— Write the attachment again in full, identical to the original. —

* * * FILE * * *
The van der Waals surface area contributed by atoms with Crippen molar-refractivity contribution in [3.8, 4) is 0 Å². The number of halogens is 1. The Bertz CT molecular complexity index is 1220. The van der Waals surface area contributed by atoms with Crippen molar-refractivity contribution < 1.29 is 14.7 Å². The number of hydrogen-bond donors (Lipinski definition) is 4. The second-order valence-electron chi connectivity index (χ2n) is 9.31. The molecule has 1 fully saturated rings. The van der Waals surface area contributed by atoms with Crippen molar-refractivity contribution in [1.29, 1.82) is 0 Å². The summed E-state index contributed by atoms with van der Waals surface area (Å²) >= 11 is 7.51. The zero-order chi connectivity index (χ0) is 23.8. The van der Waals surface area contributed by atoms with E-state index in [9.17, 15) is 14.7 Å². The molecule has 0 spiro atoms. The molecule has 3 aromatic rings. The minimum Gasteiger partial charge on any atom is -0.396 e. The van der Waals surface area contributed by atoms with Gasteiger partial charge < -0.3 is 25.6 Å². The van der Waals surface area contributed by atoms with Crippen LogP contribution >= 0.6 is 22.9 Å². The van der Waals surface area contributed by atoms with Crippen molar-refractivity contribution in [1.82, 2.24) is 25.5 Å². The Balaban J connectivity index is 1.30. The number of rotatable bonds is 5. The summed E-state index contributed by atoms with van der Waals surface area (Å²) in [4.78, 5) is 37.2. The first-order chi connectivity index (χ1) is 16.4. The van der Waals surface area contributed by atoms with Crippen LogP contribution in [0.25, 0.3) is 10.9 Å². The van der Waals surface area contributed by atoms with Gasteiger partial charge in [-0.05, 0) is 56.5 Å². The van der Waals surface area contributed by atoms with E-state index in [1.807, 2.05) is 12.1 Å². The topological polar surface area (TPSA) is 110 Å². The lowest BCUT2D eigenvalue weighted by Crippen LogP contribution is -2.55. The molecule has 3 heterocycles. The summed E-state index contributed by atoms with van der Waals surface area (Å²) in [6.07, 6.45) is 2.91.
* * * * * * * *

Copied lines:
The van der Waals surface area contributed by atoms with Crippen molar-refractivity contribution in [3.8, 4) is 0 Å². The number of halogens is 1. The Bertz CT molecular complexity index is 1220. The van der Waals surface area contributed by atoms with Crippen molar-refractivity contribution < 1.29 is 14.7 Å². The number of hydrogen-bond donors (Lipinski definition) is 4. The second-order valence-electron chi connectivity index (χ2n) is 9.31. The molecule has 1 fully saturated rings. The van der Waals surface area contributed by atoms with Crippen molar-refractivity contribution in [1.29, 1.82) is 0 Å². The summed E-state index contributed by atoms with van der Waals surface area (Å²) >= 11 is 7.51. The zero-order chi connectivity index (χ0) is 23.8. The van der Waals surface area contributed by atoms with E-state index in [9.17, 15) is 14.7 Å². The molecule has 0 spiro atoms. The molecule has 3 aromatic rings. The minimum Gasteiger partial charge on any atom is -0.396 e. The van der Waals surface area contributed by atoms with Gasteiger partial charge < -0.3 is 25.6 Å². The van der Waals surface area contributed by atoms with Crippen LogP contribution >= 0.6 is 22.9 Å². The van der Waals surface area contributed by atoms with Crippen molar-refractivity contribution in [1.82, 2.24) is 25.5 Å². The Balaban J connectivity index is 1.30. The number of rotatable bonds is 5. The summed E-state index contributed by atoms with van der Waals surface area (Å²) in [4.78, 5) is 37.2. The first-order chi connectivity index (χ1) is 16.4. The van der Waals surface area contributed by atoms with Crippen LogP contribution in [0.25, 0.3) is 10.9 Å². The van der Waals surface area contributed by atoms with Gasteiger partial charge in [-0.05, 0) is 56.5 Å². The van der Waals surface area contributed by atoms with E-state index in [1.807, 2.05) is 12.1 Å². The topological polar surface area (TPSA) is 110 Å². The lowest BCUT2D eigenvalue weighted by Crippen LogP contribution is -2.55. The molecule has 3 heterocycles. The summed E-state index contributed by atoms with van der Waals surface area (Å²) in [6.07, 6.45) is 2.91.